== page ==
New York - In an unusual move, General Motors Corp. will use proceeds from a huge convertible securities issue to help reduce its nearly $10 billion unfunded pension liability.
GM launched a $3 billion convertible debenture issue Feb. 28 as part of a program to strengthen its balance sheet in the midst of a soft market for U.S. automobiles.
Although other companies may have used proceeds from new securities issues to bolster their pension plans, it's rare for a company to make a public announcement upfront that the pension fund will be the beneficiary.
Said one pension actuary, who asked to remain anonymous: "I have never seen a company specify in advance that this is where the proceeds will be used."
Ted Hines, credit analyst at John Hancock Financial Services, Boston, said he hadn't seen a company specifically designate proceeds from a convertible issue for pension funding purposes. GM was being "a bit cautious," he said. "They got it out there because the convertibles market is hot. It is a very receptive market," he added.
"Whenever we have raised debt in the past, we usually said funding would be for `general corporate purposes,"' said GM spokesman Jerry Dubrowski. "I think the reason we wanted to be more specific is that we wanted the investment community to understand that we want to improve our balance sheet. This is the first time we have been so specific."
Plus, tax specialists said GM gets a triple break: a tax deduction for the contributions to its underfunded pension plans; tax breaks on investment gains in its $65 billion pension fund; and deductions for interest payments on the convertibles.
Mr. Dubrowski said GM's convertibles issuance is "the second largest ever, as far as we know." The largest was from rival automaker Ford Motor Co., Dearborn, Mich., which issued $5 billion in convertible preferreds in January. The Ford announcement said the proceeds would be used for "general corporate purposes." Ford spokesman David Reuter said the overfunded $36 billion Ford pension plan is "one of the bright spots on our balance sheet." He said the convertible preferred issue is associated with the company's overall reorganization and restructuring of its product line to regain market share in the soft market. According to the company's 2000 annual report, Ford's plan is overfunded by about $6.5 billion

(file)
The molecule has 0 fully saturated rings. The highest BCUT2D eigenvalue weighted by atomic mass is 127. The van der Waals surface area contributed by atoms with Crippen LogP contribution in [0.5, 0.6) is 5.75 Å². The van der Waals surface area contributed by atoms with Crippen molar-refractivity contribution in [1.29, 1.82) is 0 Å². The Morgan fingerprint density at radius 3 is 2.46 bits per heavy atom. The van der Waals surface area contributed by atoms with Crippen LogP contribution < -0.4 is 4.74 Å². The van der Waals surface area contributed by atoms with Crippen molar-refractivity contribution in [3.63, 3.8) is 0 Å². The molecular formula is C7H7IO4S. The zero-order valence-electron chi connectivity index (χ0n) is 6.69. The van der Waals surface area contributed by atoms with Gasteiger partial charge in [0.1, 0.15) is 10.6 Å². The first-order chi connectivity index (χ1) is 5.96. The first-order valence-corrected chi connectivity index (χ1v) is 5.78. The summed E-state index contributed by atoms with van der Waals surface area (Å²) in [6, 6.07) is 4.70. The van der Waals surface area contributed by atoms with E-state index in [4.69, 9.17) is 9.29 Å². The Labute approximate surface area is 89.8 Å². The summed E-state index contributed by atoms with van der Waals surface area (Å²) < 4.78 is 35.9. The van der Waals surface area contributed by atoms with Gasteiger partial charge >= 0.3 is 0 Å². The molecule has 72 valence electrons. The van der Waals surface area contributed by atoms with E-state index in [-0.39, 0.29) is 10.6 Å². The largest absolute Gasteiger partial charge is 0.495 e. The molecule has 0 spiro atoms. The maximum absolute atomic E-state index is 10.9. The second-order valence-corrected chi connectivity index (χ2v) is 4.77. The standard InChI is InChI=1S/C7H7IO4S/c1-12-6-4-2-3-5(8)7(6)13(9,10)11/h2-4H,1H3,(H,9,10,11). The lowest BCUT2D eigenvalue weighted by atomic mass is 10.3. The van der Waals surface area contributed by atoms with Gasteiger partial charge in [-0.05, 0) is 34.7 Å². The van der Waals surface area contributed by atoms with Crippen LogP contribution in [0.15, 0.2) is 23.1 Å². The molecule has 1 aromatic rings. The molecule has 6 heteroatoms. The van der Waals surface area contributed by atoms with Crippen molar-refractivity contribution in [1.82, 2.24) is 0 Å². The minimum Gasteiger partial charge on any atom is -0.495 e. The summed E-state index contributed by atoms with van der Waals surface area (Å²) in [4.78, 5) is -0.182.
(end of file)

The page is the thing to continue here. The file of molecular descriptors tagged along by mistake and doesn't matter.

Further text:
Last year was a record year for convertible bonds, with companies raising $116 billion vs. $86 billion in 2000. Already this year, U.S. companies have issued $20 billion in convertibles.
Convertibles are hybrid securities sold as bonds, which can be converted to common stock at a specified price. Convertibles generally carry a lower interest rate than traditional bonds with similar maturities. The two tranches of GM's convertible issue carry coupon rates of 4.5% and 5.25%.
GM officials have not yet specified how much of the proceeds will go to the pension liability vs. the retiree medical liability.
Scott Lee, auto analyst at Chicago-based Fitch Ratings, a division of Fitch Inc., New York, said the GM move makes sense. "They are able to address two issues: how to access the capital markets at a lower cost; and how best to fund their liabilities."
Boosting the funded status of the pension plan, he said, would be "accretive" for the GM pension fund because pension expense likely would decline, he said.
Not everyone agrees. Ron Ryan, president of Ryan Labs Inc., a New York-based firm that specializes in developing custom liability indexes for pension funds, said issuing convertibles means GM would end up with two forms of debt rather than one.
"Pension liabilities are a debt," he said. "If you issue debt to pay for it, now you have two liabilities. They are betting that this will become cheap debt, but it starts out as debt. They are still saying they are having problems funding. Now they have two liabilities instead of one and the additional (carrying) costs."